Hakob Hovnatanian

Sergei Parajanov
10’, 1968.

With a playful associative montage, Parajanov offers an overview of portrait paintings by Hakob Hovnatanyan, the “Raphael of Tiflis”. Combining sights and sounds from both Hovnatanyan’s paintings and 19thcentury Tbilisi, Parajanov’s short documentary can be seen as a direct precursor to “The Colour of Pomegranates”, his masterpiece.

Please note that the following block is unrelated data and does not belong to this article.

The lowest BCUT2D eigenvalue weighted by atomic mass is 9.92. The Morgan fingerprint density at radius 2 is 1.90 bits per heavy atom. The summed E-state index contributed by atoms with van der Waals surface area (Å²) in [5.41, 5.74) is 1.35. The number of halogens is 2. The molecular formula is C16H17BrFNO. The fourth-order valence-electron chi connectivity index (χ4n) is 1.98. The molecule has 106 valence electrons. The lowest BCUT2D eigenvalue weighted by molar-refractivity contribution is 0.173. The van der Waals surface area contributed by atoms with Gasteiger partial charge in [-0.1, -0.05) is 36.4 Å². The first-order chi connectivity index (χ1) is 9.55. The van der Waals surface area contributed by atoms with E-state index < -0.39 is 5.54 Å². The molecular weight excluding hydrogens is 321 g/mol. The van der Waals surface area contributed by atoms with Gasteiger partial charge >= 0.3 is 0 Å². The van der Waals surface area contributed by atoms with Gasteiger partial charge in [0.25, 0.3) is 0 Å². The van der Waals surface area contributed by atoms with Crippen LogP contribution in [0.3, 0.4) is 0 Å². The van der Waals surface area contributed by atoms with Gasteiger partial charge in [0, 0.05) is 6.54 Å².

Sergei Parajanov (1924, Georgia – 1990, Armenia) studied film at the VGIK in Moscow. He made his first film in 1954 (“Andriesh”). “The Colour of Pomegranates” (1968) is considered his masterpiece. In 1987 his film “The Legend of Suram Fortress”received the IFFR Rotterdam Award for the Most Innovative Film. Parajanov paid a heavy price for his outspoken criticism of Soviet cinema and the authorities: Soviet movie studios rejected all his projects after “The Colour of Pomegranates,” and he was sentenced to 5 years in a Ukrainian prison in 1974. A wave of international protests by the likes of Truffaut, Buñuel, Pasolini and Antonioni followed. Parajanov’s art works – assemblages, collages, drawings – were mostly created during his imprisonment. The last feature Parajanov completed was“Ashik Kerib” (1988), selected by Venice and New York, which won the European Film Academy Award (European Director).